Now for the rest of this week’s picks:
• One more Pats item: this classic 1960s poster.
• Here’s an interesting-looking thermal mug for “Super Bowl ’73.” No league branding, no Roman numeral. And the QB is wearing No. 29!
• Check out this 1960s Boston Red Sox lunch box!
• Yes, friends, the merch-verse used to include shorts, as was the case with this 1970s-80s pair of 49ers shorts, made by Champion.
• I remember seeing these Vikings sweatshirts! I recall thinking that the large “M” and the large “V” looked rather dorky, and here they are. This is another item made by Champion, which did quality NFL work back in the day.
• One more Vikings/Champion item for you. Do you think those jersey numbers need to be a bit bigger?
• Have we ever seen a NFL helmet decal — in this case for the New York Football Giants — with the chinstrap featured so prominently? [That’s definitely a new one to me. ”” PL]
• One more Giants item — a vintage mug with “art like Dave Boss.”
• Staying with New York football, here’s a vintage 1960s Jets pennant, and the player is wearing pink or red. Note the plane that looks like a fighter jet, shooting footballs. And New York’s “picture newspaper,” The Daily News, loved those Jets and said so on this 1970 button.
• This 1970s MLB edition Lionel train car included logos for all then-current teams.
• Always wondered about the font they used on this late-1960s Cincinnati Bengals gumball helmet. Just didn’t get it right.
Zach’s NBA Report
By Zach Loesl
Two of last night’s games were color-on-color: Suns vs. Pelicans in New Orleans and Wizards vs. Cavaliers in Washington. I am a huge fan of color-on-color when there is one very light color and one dark color. This way, there is noticeable contrast between the colors, and the matchup looks great on television.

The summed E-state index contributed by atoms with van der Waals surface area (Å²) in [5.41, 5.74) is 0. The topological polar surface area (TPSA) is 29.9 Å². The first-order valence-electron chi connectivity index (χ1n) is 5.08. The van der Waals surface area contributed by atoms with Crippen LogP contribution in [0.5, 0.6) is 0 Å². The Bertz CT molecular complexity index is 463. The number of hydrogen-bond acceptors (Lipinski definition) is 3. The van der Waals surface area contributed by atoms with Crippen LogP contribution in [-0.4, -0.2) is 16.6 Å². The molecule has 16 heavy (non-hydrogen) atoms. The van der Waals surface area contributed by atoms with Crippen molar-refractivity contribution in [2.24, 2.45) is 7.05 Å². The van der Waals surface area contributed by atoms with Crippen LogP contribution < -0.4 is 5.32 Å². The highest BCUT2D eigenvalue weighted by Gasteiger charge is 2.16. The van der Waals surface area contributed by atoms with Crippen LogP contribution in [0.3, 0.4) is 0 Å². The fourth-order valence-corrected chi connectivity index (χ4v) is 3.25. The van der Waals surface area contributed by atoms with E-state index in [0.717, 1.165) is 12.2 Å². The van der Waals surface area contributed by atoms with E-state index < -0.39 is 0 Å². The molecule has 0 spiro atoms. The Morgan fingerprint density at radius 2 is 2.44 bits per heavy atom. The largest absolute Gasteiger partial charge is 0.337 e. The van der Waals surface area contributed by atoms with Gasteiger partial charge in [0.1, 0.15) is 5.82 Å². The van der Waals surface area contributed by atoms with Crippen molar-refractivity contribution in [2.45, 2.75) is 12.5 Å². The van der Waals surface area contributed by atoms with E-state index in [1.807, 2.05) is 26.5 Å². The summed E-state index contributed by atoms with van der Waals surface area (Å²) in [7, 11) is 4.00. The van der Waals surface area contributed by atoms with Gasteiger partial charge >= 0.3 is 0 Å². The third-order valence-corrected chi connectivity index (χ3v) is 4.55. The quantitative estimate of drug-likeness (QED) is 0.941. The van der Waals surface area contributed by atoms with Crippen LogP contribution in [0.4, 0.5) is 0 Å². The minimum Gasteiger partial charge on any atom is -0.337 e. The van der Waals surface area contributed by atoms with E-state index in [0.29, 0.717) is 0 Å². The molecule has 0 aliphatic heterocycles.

The Grizzlies once again wore their Martin Luther King-themed uniforms, forcing the San Antonio Spurs to wear white on the road.
I’m not a big sneaker-head, but when a player’s shoes feature a unique design, I’m definitely a fan. Case in point: Dwight Howard of the Hawks wore shoes honoring MLK during last night’s game against the Jazz. (Getty Images always does a fantastic job of getting zoomed-in shots of of the players’ footwear.)
The Kings have an advertisement for DraftKings on their backboard post. Hmmm, Draft Kings and the Kings — seems like a natural pairing. (Also: In that same photo, look at Ben McLemore with those Northwestern-striped socks!)
Finally, I’ve noticed that the Knicks are the latest team to feature advertising on top of the scorer’s table.
Zach’s NBA Report will be appearing periodically on the site after busy days on the NBA schedule.
Chargers-redesign update: I’m now told that the results of our “Redesign the Chargers” contest will run on ESPN either tomorrow or Thursday. Sorry about the delay, but it’s out of my hands. The ESPN football editors want to focus on the Pats’ parade, the new 49ers coach, etc. Lesson learned: In the future, I should avoid running NFL-related contests around the time of the Supe.
You can still see all of the redesigns that were submitted here. Thanks for your patience.
By Mike Chamernik